The power of money management

4 months ago
Trade Plan


THE MATHEMATICAL PROCESS OF INCREASING AND DECREASING THE NUMBER OF CONTRACTS/SHARES/OPTIONS. THE PURPOSE OF UTILIZING MONEY MANAGEMENT SHOULD BE TO INCREASE THE PROFITABILITY DURING POSITIVE RUNS AND PROTECT THOSE PROFITS DURING DRAWDOWNS OF ANY TRADING SYSTEM OR METHOD. Money management is what allowed Larry Williams to trade $10,000 into $1.1 million within one year. According to Larry, if he had traded ONE CONTRACT on every single trade, profits that year would have been only around $100,000. There were two aspects to Larry’s record setting trades: 1) The system and strategies he used to determine where to enter and exit trades; and 2) the method he used to increase and decrease the number of contracts to place on any given trade. To put it simply, only 9% of the total profits came from the system and strategies used to determine where to enter and exit trades while 91% of the total profits that year came from the money management strategy he applied. Money management alone increased Williams’ return by 1000%!


This is a statistic that I have heard for years on many different occasions and from a number of reliable sources. In my own experiences hearing from other traders, I could not offer any data to the contrary. Here is another piece of interesting data I think is correlated to this statistic. 90% – 95% of all traders spend hundreds of hours and thousands of dollars trying to figure out where to enter and exit the market while they barely even put a thought towards how much risk to place on each trade and when to increase or decrease that risk. I seriously doubt that these two statistics are the same by coincidence. I opened the article by comparing two traders trading the same system. The first trader lost $3,000 during the year while another trade made $25,000 taking the same exact signals as the first trader. The difference between these two traders is the simple fact that the second one applied proper money management methods to the trades while the first one did not.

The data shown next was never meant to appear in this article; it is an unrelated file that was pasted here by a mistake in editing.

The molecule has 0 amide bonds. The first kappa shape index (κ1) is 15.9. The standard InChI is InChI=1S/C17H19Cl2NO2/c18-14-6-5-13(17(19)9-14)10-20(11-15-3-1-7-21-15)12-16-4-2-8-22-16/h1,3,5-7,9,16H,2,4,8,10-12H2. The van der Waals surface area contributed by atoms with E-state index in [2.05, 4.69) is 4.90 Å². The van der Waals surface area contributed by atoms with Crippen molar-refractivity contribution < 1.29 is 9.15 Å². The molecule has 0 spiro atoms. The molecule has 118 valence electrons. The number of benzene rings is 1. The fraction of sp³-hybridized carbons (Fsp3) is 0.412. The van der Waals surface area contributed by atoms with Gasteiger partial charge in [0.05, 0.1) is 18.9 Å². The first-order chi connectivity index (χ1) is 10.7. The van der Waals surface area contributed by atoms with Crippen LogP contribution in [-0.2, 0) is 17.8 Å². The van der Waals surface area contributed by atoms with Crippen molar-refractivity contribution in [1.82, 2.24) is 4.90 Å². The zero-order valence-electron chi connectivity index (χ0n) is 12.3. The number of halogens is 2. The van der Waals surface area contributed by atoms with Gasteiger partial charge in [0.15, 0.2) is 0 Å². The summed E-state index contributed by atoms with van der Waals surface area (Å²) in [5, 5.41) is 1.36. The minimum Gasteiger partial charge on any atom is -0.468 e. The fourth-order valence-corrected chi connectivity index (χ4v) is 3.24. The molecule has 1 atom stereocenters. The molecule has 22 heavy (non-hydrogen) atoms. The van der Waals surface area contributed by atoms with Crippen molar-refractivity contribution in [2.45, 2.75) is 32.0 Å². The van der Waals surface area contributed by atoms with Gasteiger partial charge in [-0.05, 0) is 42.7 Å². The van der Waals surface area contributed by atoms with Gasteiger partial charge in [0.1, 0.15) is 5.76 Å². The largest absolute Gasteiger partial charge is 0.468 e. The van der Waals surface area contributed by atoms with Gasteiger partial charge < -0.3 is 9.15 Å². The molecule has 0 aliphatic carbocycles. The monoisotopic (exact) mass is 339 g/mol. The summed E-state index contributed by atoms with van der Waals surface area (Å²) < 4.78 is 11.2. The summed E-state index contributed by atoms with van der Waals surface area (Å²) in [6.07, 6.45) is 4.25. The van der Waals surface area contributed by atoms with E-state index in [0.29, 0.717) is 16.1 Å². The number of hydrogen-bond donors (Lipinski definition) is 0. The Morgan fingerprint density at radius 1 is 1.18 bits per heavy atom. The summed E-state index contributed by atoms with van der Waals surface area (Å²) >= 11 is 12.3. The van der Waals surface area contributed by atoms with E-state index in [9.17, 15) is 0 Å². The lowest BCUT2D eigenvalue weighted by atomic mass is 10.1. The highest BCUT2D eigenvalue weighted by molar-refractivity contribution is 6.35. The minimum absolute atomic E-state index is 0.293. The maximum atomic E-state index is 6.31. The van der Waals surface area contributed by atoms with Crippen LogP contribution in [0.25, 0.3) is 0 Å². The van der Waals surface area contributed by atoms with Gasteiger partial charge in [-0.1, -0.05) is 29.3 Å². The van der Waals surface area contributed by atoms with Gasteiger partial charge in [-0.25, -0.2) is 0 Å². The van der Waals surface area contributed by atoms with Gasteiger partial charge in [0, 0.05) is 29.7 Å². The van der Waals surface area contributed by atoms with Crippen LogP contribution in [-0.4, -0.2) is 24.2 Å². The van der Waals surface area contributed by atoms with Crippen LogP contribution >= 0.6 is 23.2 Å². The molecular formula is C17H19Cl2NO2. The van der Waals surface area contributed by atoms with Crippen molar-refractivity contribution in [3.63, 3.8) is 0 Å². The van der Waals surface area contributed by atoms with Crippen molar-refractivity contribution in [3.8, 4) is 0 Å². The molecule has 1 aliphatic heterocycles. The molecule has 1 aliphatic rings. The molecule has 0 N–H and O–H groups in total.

Before we further explore the power of money management, it is important to clarify that not just any money management should be applied to trading, but proper money management. To drive the point home, we will use the following illustration: Take a coin; toss it in the air 100 times. The ratio of heads to tails landing up should be very close to 50/50. If you were to win $2.00 every time the coin landed heads up and lose $1 every time heads landed face down, you should have won approximately $50 by the end of 100 tosses. This is a positive expectation situation. The odds of you winning are heavily in your favor. We will further say you have $100 to bet with. The question is, what percentage of your money should you risk on each flip of the coin? What would you say is the best percentage to reinvest on each flip? 10% 25% 40% of 51%? This means that if you begin with $100 and choose to risk 10% of your capital on each flip, you begin by risking $10 on the first flip. If the coin lands heads up, you win $20.

You would then risk $12 of the new $120 total on the next flip of the coin. If you lose, you lose $12 and if you win, you win $24 and so forth the game goes. Would it make a difference which % you used? If so, how much? Remember, you make twice as much when you win than when you lose. The odds of you winning are 50% every time. The answer may surprise you. By risking 10% of your money on each of the 100 flips (a $10 bet on the first flip) you will turn your $100 into $4,700! Money management increases your return from 50% to a 4700% return! Reinvesting 25% of your money would have turned $100 into $36,100! An increase of just 15% per toss increases your total return from 4700% to 36,100%.


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